August 11, 2022
On August 5, 2022, the New York Supreme Court, Commercial Division, dismissed with prejudice a lawsuit brought by Moby S.p.A., one of the world’s largest passenger shipping companies, against Cravath client Morgan Stanley and two of its employees. The lawsuit was related to Moby’s restructuring proceeding in Milan, Italy.
In its complaint, Moby asserted tortious interference claims against two of its creditors—Morgan Stanley and an Italian investor, Antonello Di Meo—for allegedly interfering with Moby’s business relations with a subset of creditors who supported Moby’s restructuring plan. Specifically, Moby claimed that Morgan Stanley and Di Meo were attempting to obtain a controlling majority of Moby’s bonds so they could thwart Moby’s restructuring plan, force it into liquidation and take control of the company.
The lawsuit was originally brought by Moby in the U.S. District Court for the Southern District of New York in September 2021, but after Cravath succeeded in opposing an emergency motion by Moby for a TRO and filed a pre‑motion letter indicating it would file a motion to dismiss, Moby voluntarily dismissed the case and refiled the next day in New York Supreme Court. After Cravath moved to dismiss in state court, Moby removed the case to the U.S. Bankruptcy Court for the Southern District of New York and attempted to transfer the case to the U.S. Bankruptcy Court for the Southern District of Florida, where Moby had filed a Chapter 15 petition seeking recognition of its foreign bankruptcy proceeding. Cravath successfully opposed the removal and transfer, and the case was remanded back to the New York Supreme Court.
Virtual oral argument was held on Friday, August 5, 2022, before Justice Jennifer G. Schecter of the New York Supreme Court, Commercial Division. During the argument, Justice Schecter squarely rejected Moby’s theory of tortious interference, concluding that “there has been no interference and there are no damages that are recoverable,” and ruled from the bench, dismissing the case in its entirety with prejudice.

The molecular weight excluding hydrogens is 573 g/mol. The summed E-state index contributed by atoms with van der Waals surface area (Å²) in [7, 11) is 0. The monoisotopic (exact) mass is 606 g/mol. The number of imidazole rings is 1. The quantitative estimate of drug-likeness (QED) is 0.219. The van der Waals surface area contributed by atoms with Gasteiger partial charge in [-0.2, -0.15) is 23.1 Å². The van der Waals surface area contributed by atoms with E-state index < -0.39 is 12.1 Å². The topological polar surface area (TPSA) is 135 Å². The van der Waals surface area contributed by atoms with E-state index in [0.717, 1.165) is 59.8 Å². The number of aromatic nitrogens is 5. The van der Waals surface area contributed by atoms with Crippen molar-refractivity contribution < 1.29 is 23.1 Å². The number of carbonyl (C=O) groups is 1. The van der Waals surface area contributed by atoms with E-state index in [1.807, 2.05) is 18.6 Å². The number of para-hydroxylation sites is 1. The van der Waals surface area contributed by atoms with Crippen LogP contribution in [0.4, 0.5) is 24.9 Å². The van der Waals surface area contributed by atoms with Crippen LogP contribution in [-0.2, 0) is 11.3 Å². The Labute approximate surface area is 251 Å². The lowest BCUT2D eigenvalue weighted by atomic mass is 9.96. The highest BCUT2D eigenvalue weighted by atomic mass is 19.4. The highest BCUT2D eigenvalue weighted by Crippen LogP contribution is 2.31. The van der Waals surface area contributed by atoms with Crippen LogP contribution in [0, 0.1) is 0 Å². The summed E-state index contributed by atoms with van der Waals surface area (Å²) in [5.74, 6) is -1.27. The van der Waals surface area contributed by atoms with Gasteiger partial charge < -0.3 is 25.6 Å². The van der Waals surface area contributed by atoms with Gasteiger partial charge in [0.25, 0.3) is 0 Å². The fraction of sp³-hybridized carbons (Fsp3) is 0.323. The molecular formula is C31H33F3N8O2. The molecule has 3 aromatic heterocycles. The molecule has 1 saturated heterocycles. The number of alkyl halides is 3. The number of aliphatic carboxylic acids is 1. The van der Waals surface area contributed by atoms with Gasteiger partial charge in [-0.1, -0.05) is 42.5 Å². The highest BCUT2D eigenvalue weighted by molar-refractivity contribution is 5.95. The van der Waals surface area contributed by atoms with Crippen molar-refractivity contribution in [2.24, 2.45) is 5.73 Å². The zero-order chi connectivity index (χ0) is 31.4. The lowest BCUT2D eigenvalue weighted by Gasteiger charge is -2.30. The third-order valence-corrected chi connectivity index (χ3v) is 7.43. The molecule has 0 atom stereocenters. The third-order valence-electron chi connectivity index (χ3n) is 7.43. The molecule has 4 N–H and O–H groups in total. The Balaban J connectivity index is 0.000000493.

The Cravath team included partners Michael A. Paskin, who argued the motion to dismiss, Paul H. Zumbro, who argued the remand and transfer issues in bankruptcy court, and Lauren M. Rosenberg, practice area attorney Alexander Gerten and associates Hannah Dwyer, Brian P. Golger, John A. Marcin and Matthew A. Robinson.
The case is Moby S.p.A. v. Morgan Stanley, et al., No. 159425/2021 (Sup. Ct. N.Y. Cnty. 2021).
Deals & Cases
March 22, 2012
On March 22, 2012, the New York Appellate Division, First Department, affirmed New York State Supreme Court Justice Shirley W. Kornreich’s December 10, 2010, decision in favor of Cravath client Morgan Stanley. Judge Kornreich had granted Morgan Stanley’s motion to dismiss a shareholder derivative action brought against current and former Morgan Stanley directors and executive officers and, nominally, Morgan Stanley (Security Police and Fire Professionals of America Retirement Fund, et al. v. John J. Mack, et al.). The action alleged breach of fiduciary duty, corporate waste and unjust enrichment arising from the total amount of compensation that Morgan Stanley paid its employees in fiscal years 2006, 2007 and 2009. The Court ruled that the complaint failed to show that pre-suit demand on Morgan Stanley’s Board of Directors would have been futile because the complaint failed to raise a reasonable doubt that a majority of the Board was disinterested, that a majority of the Board was independent or that the Board’s decision was protected by the business judgment rule. The complaint was dismissed with prejudice, and plaintiffs appealed.
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